Theoretical Regime Shifts
We seek to develop knowledge of social-ecological dynamics that is both general and context-sensitive. As well as building on specific cases, we also approach this objective from more abstract, theory-driven modelling. In one theoretical model, a group of actors harvest a renewable, common-pool resource and ostracise (that is, socially disapprove of and sanction) those harvesters who do not harvest at a socially optimal level. This model can display sudden transitions (regime shifts) between high resource levels, high payoffs and partial or full co-operation, and degraded resources, low payoffs and the absence of co-operation. Using a range of approaches including generalized modelling and agent-based modelling (CP-norm model), we investigate the conditions under which these regime shifts appear and how they are influenced by variations (both fast noisy fluctuations and slow trends) in system inputs such as resource inflow or production costs. Theoretical models such as this provide a convenient space for exploring and developing insights about the role of different interactions and feedbacks in social-ecological systems. Theoretical models can also aid in method development, for example the methods used to analyse the theoretical model just described are being transferred to the Baltic Sea case study.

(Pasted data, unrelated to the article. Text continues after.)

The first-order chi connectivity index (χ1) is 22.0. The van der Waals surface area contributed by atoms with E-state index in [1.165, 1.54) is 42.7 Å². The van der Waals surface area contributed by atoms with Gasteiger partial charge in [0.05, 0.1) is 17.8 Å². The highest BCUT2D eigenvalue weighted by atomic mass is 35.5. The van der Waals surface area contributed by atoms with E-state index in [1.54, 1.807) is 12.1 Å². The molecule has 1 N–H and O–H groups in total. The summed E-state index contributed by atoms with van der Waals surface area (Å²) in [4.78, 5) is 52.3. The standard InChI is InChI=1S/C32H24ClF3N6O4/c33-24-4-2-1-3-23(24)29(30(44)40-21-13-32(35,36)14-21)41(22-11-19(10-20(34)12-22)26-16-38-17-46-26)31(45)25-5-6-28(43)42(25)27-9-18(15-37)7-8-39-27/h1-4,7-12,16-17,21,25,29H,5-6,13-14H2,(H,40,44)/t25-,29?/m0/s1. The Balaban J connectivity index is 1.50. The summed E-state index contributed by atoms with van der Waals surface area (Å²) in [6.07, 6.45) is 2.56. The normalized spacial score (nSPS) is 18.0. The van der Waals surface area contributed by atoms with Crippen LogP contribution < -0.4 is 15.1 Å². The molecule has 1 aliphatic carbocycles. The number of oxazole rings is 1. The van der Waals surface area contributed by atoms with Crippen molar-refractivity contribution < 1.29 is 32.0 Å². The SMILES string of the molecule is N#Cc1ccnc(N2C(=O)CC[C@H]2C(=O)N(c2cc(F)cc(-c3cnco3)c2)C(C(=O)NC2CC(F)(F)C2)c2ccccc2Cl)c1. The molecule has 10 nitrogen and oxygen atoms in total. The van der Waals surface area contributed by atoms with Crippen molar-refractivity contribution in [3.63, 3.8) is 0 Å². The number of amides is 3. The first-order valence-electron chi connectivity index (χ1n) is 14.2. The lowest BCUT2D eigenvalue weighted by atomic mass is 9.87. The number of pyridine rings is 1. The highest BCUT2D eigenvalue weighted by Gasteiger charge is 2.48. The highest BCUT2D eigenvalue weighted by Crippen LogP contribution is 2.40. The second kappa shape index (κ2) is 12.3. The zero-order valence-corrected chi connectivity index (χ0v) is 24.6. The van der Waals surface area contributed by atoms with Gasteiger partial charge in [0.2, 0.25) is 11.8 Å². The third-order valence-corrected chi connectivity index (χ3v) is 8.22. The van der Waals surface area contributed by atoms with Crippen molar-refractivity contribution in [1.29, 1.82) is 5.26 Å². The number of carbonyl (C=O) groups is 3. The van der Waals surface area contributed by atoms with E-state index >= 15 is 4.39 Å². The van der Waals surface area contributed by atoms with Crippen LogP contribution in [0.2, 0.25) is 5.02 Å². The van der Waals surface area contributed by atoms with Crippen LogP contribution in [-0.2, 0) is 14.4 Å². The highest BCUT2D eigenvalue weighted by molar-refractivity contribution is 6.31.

People: Steven Lade (generalized modelling, bifurcation analysis); Maja Schlüter (agent-based modelling); in collaboration with Alessandro Tavoni, London School of Economics and Simon Levin, Princeton University
Methods: Dynamical systems theory; Agent based modelling, Evolutionary game theory
Publications: Tavoni at al. (2012), Lade et al (2013)., Schlüter et al (in review)